Torvald is the undisputed head of the house, the paterfamilias and sole breadwinner whose overriding purpose in life is to protect and provide for his family. She carries, too, the little bag of macaroons on which she nibbles, assuring Helmer, when he sternly questions her, that she has not touched one.
You ought to be ashamed. He is revealed as a shallow, vain man who is incapable of understanding his wife or of properly returning her love. The whole thing is an abyss of ugliness! For the author, Torvald stands for all the individual-denying social ills against which Ibsen has dedicated all his writing.
Nora's role within the marriage is also highly conventional. She is consistent throughout. How warm and cosy our home is, Nora. Other English critics were entranced by the radical innovations Ibsen made to dramatic style.
Once accompanied by the gift of beauty, these attributes will ensure them the protection of man. When he finally addresses her by name, in Act Three, her behavior is entirely different—she becomes serious, determined, and willful.
She does have some worldly experience, however, and the small acts of rebellion in which she engages indicate that she is not as innocent or happy as she appears. Though she clearly loves and admires her father, Nora also comes to blame him for contributing to her subservient position in life.
Nora finally leaves her children in the Nurse's care, believing that they will be better off than they would be with her. Rank, Nora's double in concealed disease, and Krogstad, her double in crime, both appear upon the scene for the last time during the tarantelle dance -- that is, at the climax of the play.
He used to call me his doll-child, and he played with me the way I used to play with my dolls. The problem of A Doll's House, for instance, is not concerned with the marriage relations of Nora and Helmer, but with the character of Nora. One measure of the way in which the relationship's dynamic has changed lies in how Nora starts to manipulate Torvald and also Dr.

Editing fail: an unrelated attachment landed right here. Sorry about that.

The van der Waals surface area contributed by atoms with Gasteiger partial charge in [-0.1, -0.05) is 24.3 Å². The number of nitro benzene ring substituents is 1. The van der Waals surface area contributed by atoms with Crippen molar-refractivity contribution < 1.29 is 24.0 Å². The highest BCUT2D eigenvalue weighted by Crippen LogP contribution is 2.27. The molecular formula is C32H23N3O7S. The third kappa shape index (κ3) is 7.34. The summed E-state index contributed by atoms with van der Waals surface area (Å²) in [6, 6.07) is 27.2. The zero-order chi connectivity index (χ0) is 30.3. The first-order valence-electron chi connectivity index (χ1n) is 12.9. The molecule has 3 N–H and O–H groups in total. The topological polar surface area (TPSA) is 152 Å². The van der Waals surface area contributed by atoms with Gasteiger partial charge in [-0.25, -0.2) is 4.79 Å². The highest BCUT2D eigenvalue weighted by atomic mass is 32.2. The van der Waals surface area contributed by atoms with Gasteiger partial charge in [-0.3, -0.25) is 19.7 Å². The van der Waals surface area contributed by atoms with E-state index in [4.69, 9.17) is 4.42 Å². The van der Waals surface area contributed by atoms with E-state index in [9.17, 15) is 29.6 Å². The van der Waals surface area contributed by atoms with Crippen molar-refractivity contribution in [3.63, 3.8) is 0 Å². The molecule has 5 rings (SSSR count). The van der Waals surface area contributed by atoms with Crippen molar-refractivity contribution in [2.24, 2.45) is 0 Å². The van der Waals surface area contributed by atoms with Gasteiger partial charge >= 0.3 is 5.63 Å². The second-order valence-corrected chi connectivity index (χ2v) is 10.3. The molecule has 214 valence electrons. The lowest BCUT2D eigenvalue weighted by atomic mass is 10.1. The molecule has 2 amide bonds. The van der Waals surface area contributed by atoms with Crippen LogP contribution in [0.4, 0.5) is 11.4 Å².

His job at the bank is a major part of this respectability. It is a torch set at the apex, flaring both ways.
She is eager to dance it well for his sake and for her own. She wishes to be relieved of her familial obligations in order to pursue her own ambitions, beliefs, and identity.
A Doll's House is the second play in which Ibsen made use of the kind of symbolism outlined here. She decides that Nora cannot continue to deceive Torvald and that Krogstad should not retrieve his letter.
But she has never told him where the money came from, as his pride would suffer. People were incredulous that any woman actually could behave as Nora did; that any woman could put her own desire for understanding and knowledge above the care and raising of her children.
Rank to help her pay off the debt, but after he reveals his love for her, she will not ask this favor of him. She has struggled financially and now that she has no one to look after, she feels empty.
The tarantelle is the symbol of Nora. In the end, when she and Krogstad have decided to marry, she is happy because she will have someone for whom to care. On the other hand, not only is Nora treated as a spoiled child but also as a sexual object that her husband fantasizes about. Her journey from independence to marriage is a foil to Nora's journey in the opposite direction.
Though not for long. When a man mistakes appearances for values, the basic blame must be attributed to his social environment.In A Doll's House, Nora Helmer is Torvald’s “doll wife” who hides her financial debt Character Analysis What is the structure of Henrik Ibsen's A Doll's House?
Ibsen's play. One of the two main characters in the play, Torvald is the husband whose "doll's house" is torn apart at the end of the show. His character is far from ideal — but upon seeing a production of Henrik Ibsen’s A Doll’s House, audiences are left with an important question: Should we feel sorry for Torvald Helmer?
Free feminist movement papers, essays, and research papers. A Marxist and Feminist Analysis of the play "A Doll House" by Henrik Ibsen. Nora is by far the most interesting character in the play. Many critics have pointed out that such an immature, ignorant creature could never have attained the A Doll's House Henrik Ibsen.
BUY! Home; Literature Notes; A Doll's House; Nora Helmer; Table of Contents. Character Analysis Nora Helmer Bookmark this page Manage. Initially, all seems well in the Helmer household. Nora and Torvald's marriage appears to be a conventional one, entirely consistent with prevailing middle-class standards of respectability.Download